“Breaking rules was just a part of having fun, but the girls always behaved and remained in their limits when it came to discipline,” says Kanwal Sekhon. “Each time we would plan to have a midnight party, the idea would just crackle out before it materialises,” she muses.

If there were values and morals that were passed on to the generations after, so were the legends and the self written parody songs. In fact the most exciting part of the get-together was a common song that everyone used to sing when they would go back to their homes for a long vacation, and it goes ‘Bye-bye Church, Bye-Bye Steeple, Bye-Bye all Dull-lousy people……….. and ends with No more Hindi, No more French, no more sitting on hard-hard bench,

Hope it revives your memory of good ol’ school days!

Missing Chandigarh
Sreedhara Bhasin

On my most recent absence from Chandigarh, I missed quite a few things about the city – despite the fact that I was back to my city of youth – Kolkata – where I grew up eating an unfailing diet of fish and rice and waiting for unending political processions to clear the streets.

Sitting amidst an ocean of traffic and inhaling vehicular emission in the purest form – I found the traffic uncannily still and quiet. Nobody bothered to honk just because we were not moving and nobody tried to wiggle in and out just because there were a few inches left here and there. No rickshawalla flung himself in our way and no cyclewalla dared to sandwich himself between the double decker buses.

I went to a lot of the new malls – very fancy and western, with brand name stores and multiplexes and felt quite lost and missed Sector 17, the music at the fountain and the cool outside air heavy with the smell of fresh popcorn.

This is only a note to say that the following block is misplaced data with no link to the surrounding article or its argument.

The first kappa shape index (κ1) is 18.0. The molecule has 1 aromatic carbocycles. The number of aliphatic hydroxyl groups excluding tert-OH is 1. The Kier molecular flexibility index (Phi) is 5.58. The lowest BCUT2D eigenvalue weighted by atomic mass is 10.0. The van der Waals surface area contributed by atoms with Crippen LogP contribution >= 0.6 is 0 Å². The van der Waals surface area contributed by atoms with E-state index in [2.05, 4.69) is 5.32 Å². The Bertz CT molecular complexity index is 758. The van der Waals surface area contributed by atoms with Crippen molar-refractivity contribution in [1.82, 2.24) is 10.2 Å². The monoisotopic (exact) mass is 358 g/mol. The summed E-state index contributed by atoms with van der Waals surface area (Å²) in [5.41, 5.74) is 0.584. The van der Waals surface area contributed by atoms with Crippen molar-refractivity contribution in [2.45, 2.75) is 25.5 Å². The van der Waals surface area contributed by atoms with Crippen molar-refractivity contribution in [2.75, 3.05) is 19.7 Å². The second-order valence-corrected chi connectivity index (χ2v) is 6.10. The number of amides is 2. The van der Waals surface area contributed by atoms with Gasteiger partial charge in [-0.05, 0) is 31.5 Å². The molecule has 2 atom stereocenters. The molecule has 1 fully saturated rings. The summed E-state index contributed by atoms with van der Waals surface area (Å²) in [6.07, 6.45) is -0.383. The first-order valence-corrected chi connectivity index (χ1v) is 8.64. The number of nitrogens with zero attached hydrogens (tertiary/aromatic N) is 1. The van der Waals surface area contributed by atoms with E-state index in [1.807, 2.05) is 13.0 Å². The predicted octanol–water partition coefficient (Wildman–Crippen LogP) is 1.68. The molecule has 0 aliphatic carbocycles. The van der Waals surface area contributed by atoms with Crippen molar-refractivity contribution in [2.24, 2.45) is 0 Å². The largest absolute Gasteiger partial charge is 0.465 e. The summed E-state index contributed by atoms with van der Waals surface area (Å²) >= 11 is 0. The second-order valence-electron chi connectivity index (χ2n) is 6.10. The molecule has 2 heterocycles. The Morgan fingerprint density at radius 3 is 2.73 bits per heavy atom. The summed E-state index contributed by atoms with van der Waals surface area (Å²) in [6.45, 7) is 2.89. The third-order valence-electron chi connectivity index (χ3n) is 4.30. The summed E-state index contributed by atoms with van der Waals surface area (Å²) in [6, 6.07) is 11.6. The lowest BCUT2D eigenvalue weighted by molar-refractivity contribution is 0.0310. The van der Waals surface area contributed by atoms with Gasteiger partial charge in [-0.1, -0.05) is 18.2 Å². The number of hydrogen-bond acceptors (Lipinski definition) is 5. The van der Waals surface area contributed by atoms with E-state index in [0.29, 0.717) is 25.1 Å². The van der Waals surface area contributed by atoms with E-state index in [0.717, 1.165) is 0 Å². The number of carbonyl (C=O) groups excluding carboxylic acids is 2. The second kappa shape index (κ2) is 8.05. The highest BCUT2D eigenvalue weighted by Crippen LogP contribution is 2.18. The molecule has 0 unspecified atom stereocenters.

I also kept telling everyone amazing Chandigarh facts, such as – I can get to my office in seven minutes flat, we can get to the station in fifteen minutes, we still have andawallas and breadwallas that come home, we have kudawallas that actually pick up garbage from our doorstep (as opposed to the beeping municipal truck that makes the rounds in Kolkata), and last but not the least, we can go to many of the government offices and actually speak to a real person about our real problems. Some of the relatives shrugged and made a disbelieving face, some sighed in utter sadness.

I of course, missed the lake. When I told my friends that we get to jog while listening to Hari Prasad Chaurasia, some of them passed some rather intriguing comments. When I compared the air quality, they called me paranoid. When I blamed the traffic for reaching late and apologised saying that my estimates have become rusty after living in Chandigarh, they gave me scornful looks. When I praised the grocery stores and said we get good baked goods in Chandigarh – they unequivocally denounced my claim – for Chandigarh does not have a Flury’s. I grudgingly acceded.